Activities for the 2008-2009 School Year at The University of Arizona
- determined when using groups would support deepened mathematical understandings
- learned how to establish and maintain a positive learning environment in which all students see themselves and their peers as resources
- recognized and treated classroom issues of status–the underlying peer dynamic that prevents equitable interaction and limits learning
- used strategies and interventions that foster student responsibility for productive small group interaction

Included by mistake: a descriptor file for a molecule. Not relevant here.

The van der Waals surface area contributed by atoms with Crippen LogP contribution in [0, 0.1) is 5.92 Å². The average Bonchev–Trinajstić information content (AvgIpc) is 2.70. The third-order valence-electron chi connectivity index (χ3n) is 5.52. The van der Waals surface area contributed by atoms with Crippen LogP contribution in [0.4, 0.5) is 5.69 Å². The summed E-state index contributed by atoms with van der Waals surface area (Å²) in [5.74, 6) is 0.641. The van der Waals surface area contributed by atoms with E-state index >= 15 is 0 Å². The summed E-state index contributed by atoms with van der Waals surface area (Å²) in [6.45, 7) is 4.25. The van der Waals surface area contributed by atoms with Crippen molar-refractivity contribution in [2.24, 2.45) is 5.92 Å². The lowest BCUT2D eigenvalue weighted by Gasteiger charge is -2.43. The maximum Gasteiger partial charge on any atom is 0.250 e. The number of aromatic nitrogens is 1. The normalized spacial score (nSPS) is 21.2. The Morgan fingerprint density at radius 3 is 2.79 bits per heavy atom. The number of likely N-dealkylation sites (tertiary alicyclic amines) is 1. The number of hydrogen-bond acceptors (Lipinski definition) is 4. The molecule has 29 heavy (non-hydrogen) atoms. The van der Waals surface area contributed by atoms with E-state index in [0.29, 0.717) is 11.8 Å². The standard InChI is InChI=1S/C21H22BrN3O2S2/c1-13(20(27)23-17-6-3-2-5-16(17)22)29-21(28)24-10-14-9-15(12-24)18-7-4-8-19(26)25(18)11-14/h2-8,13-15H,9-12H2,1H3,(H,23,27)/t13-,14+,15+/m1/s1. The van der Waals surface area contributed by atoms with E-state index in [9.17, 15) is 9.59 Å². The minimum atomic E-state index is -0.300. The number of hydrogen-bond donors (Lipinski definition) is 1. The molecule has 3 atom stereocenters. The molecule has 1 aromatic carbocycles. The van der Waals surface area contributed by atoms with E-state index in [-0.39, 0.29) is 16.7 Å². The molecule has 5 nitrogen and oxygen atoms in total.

- learned to provide students with the skills needed to achieve high-quality group discourse
- recognized groupworthy tasks in current math
curriculum materials and/or revised tasks to assure groupworthiness
Math for Parents WorkshopsBringing together all interested parties (i.e. parents, school personnel, and students) is fundamental to CEMELA's holistic vision. CEMELA's work with parents and families builds on our previous projects (Funds of Knowledge for Teaching, Bridge, and MAPPS [Math and Parent Partnerships in the Southwest]). Since 2005 four schools from two school districts have participated in the Math for Parents workshops. During 2008-2009, the CEMELA Math for Parents workshops consisted of two learning models: the Middle School model serving grades 6-8, and the Elementary/Middle School model serving grades Pre K-8.